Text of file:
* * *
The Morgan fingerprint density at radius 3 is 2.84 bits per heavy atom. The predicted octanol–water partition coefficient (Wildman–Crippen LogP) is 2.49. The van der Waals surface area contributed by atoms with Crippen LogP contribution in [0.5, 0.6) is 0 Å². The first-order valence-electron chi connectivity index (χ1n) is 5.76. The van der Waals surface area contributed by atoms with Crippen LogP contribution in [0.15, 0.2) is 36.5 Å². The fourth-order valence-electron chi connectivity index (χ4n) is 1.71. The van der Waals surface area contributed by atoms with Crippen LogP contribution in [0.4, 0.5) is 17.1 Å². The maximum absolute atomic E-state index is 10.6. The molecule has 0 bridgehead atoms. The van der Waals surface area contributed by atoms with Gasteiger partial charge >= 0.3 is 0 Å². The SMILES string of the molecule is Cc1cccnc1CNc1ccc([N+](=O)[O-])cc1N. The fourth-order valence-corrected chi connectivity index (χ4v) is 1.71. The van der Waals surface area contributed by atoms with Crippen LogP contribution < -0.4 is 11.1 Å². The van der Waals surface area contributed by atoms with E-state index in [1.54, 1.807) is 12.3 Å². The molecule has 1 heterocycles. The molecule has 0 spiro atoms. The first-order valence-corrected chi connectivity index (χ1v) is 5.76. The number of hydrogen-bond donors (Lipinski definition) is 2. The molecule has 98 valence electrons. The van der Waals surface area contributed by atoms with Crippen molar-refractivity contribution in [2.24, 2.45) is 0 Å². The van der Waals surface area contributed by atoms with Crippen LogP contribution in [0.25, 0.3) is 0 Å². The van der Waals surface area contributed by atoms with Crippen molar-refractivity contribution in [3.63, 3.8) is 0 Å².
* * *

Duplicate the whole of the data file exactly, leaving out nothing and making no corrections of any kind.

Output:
The Morgan fingerprint density at radius 3 is 2.84 bits per heavy atom. The predicted octanol–water partition coefficient (Wildman–Crippen LogP) is 2.49. The van der Waals surface area contributed by atoms with Crippen LogP contribution in [0.5, 0.6) is 0 Å². The first-order valence-electron chi connectivity index (χ1n) is 5.76. The van der Waals surface area contributed by atoms with Crippen LogP contribution in [0.15, 0.2) is 36.5 Å². The fourth-order valence-electron chi connectivity index (χ4n) is 1.71. The van der Waals surface area contributed by atoms with Crippen LogP contribution in [0.4, 0.5) is 17.1 Å². The maximum absolute atomic E-state index is 10.6. The molecule has 0 bridgehead atoms. The van der Waals surface area contributed by atoms with Gasteiger partial charge >= 0.3 is 0 Å². The SMILES string of the molecule is Cc1cccnc1CNc1ccc([N+](=O)[O-])cc1N. The fourth-order valence-corrected chi connectivity index (χ4v) is 1.71. The van der Waals surface area contributed by atoms with Crippen LogP contribution < -0.4 is 11.1 Å². The van der Waals surface area contributed by atoms with E-state index in [1.54, 1.807) is 12.3 Å². The molecule has 1 heterocycles. The molecule has 0 spiro atoms. The first-order valence-corrected chi connectivity index (χ1v) is 5.76. The number of hydrogen-bond donors (Lipinski definition) is 2. The molecule has 98 valence electrons. The van der Waals surface area contributed by atoms with Crippen molar-refractivity contribution in [2.24, 2.45) is 0 Å². The van der Waals surface area contributed by atoms with Crippen LogP contribution in [0.25, 0.3) is 0 Å². The van der Waals surface area contributed by atoms with Crippen molar-refractivity contribution in [3.63, 3.8) is 0 Å².